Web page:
Getting started with fpv can be challenging. There are a vast amount of things to learn from how the tech works to maintenance and that’s before you even get in the air for the first time.
Now truth be told I’m not the biggest micro fan. I keep trying them but keep not finding them as fun as my larger more powerful quads. I will as always try and recommend good quality without bias towards a specific brand.
So if you already have a transmitter, goggles charger etc (some recommendations are in my fpv101 thread) your choices are pretty endless
If however you are starting from scratch then one of the rtf bundles will get you started.
There are 2 types of micro fpv quad
Brushed and brushless I will try and explain the pros and cons of each…
Brushed motors are where tinywhoop’s really came from. They are cheep and reliable. They are also the lightest of the micro quads. On the flip side they also wear out and need replacing when the brushes wear out. I also find them horrendously underpowered (some day that’s the charm of tinywhoops)
Brushless motors are where everyone is moving to now. They are more expensive than brushed motors but they also don’t ‘wear out’. They also generate more thrust than brushed. Downsides include power consumption (they are hungry motors). They are heavy on comparison to brushed.
All in all I would be looking at brushless if buying today.
Size is important. Micro quads vary from about 65mm wheelbase to around 110mm. The larger the quad the harder it is to fly indoors as bigger quads have more powerful motors and bigger props. So you need to think about where you want to fly it.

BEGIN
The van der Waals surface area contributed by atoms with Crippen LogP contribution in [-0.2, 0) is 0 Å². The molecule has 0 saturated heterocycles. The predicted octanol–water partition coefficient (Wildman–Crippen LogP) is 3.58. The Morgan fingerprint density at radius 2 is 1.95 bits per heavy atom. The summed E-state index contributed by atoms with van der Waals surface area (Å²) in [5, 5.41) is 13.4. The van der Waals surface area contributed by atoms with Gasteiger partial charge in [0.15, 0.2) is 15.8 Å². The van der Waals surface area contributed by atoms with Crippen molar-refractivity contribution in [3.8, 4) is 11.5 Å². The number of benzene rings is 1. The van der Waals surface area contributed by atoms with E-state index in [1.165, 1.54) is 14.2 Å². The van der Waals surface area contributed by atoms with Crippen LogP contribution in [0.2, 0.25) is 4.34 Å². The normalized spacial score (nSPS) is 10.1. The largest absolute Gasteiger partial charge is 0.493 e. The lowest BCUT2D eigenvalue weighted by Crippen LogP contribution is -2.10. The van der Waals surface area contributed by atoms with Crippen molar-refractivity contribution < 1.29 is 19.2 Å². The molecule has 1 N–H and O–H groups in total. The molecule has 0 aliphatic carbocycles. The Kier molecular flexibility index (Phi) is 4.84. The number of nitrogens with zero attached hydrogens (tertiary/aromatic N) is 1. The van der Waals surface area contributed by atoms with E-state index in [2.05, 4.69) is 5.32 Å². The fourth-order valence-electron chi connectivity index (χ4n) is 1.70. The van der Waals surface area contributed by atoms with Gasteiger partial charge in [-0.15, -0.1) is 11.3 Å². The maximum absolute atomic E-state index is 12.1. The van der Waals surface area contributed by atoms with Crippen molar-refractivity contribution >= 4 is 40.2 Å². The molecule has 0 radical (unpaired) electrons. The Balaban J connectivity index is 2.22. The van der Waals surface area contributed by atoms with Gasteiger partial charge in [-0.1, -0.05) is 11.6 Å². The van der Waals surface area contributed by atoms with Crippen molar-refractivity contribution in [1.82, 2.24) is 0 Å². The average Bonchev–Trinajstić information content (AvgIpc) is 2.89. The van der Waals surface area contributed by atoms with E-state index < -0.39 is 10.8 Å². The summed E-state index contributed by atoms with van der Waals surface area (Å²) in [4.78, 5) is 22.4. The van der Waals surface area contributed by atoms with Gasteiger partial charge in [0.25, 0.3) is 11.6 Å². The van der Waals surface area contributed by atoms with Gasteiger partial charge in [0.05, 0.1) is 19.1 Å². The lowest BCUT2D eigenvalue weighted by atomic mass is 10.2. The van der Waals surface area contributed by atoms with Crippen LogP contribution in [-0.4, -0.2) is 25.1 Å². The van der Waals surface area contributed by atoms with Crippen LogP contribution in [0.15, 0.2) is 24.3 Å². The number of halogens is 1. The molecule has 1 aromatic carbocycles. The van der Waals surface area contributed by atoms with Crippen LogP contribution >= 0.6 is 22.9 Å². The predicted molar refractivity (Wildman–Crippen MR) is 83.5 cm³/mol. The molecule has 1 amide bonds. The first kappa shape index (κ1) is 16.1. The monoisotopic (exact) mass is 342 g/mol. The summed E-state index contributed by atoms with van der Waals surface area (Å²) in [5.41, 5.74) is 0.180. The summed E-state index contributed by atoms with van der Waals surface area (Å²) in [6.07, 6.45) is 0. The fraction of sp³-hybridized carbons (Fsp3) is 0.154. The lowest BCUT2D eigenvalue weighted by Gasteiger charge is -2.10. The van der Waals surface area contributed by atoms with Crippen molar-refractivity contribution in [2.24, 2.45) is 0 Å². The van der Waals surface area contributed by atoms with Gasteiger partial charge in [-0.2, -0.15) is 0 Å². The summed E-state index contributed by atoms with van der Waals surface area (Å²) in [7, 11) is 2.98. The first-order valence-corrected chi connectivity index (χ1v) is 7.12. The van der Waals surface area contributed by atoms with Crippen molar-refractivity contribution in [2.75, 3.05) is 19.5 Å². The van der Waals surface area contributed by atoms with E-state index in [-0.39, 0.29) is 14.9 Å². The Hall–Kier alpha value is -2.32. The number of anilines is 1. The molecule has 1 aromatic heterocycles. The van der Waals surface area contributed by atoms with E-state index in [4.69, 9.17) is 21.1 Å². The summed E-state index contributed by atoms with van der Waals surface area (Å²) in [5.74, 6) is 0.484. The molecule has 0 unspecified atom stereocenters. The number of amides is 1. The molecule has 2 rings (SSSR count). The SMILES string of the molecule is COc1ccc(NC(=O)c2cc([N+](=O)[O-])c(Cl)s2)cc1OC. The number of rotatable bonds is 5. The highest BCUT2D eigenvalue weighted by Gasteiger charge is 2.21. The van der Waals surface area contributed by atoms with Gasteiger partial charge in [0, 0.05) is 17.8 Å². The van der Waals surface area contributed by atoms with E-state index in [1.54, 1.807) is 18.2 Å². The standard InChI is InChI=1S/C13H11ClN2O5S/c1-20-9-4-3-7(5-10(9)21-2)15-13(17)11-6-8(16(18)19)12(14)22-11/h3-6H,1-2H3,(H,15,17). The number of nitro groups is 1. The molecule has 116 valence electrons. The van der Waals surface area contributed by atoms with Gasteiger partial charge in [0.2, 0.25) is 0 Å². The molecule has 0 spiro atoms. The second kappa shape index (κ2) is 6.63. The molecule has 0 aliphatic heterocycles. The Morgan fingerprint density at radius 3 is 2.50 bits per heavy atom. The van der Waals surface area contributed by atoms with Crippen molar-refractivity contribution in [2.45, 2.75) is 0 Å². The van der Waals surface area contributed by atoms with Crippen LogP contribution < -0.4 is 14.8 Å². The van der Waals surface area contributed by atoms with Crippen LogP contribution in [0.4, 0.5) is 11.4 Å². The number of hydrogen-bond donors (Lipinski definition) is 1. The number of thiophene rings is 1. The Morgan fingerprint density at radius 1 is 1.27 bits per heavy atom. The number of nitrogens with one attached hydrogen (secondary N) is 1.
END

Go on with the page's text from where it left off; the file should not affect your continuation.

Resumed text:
All the “whoop” class quads use ducted props. The idea being that the ducts help produce more thrust on each motor increasing efficiency. In practice however most quads it’s more a thing to prevent you from damaging things you will bump into. The ducts also act a bit like sales in the wind. All whoop class quads have ducts. It does mean that you can fly around your house and not worry to much about scratching the wallpaper or damaging that expensive tv!
Most whoop class quads run on 1 or 2s batteries. Looking after them is at best a pain in the… I recommend treating them like consumables and replace often.
Rtf vrs bind n fly
Nearly all of the rtf packages come with horrific controllers and your going to have a bad time trying to fly them. The notable exception being the eMax tinyhawk series. They come with a basic but useable controller (you will however outgrow this pretty quickly). The rtf bundles all come with some Google’s. Again they are functional but not brilliant. They will be fine for getting started but if you want to improve then goggles will end up on your shopping list pretty quickly.
Bind n fly is where most people go. That way they can use there own controller and goggles. Worth noting that the latest frsky transmitters do not support “d8” mode and should be avoided (grab a jumper t16pro instead) the biggest advantage is your controller will grow with you and you will be able to use it on many many models.
So my top pick for a getting started micro quad…
The eMax tinyhawk either as the rtf bundle or as a bind n fly.
Remember to stock up on extra batteries and happy flying
Any questions let me know and I will try and help
If you want me to cover this in greater detail I will be talking micros on my next live stream.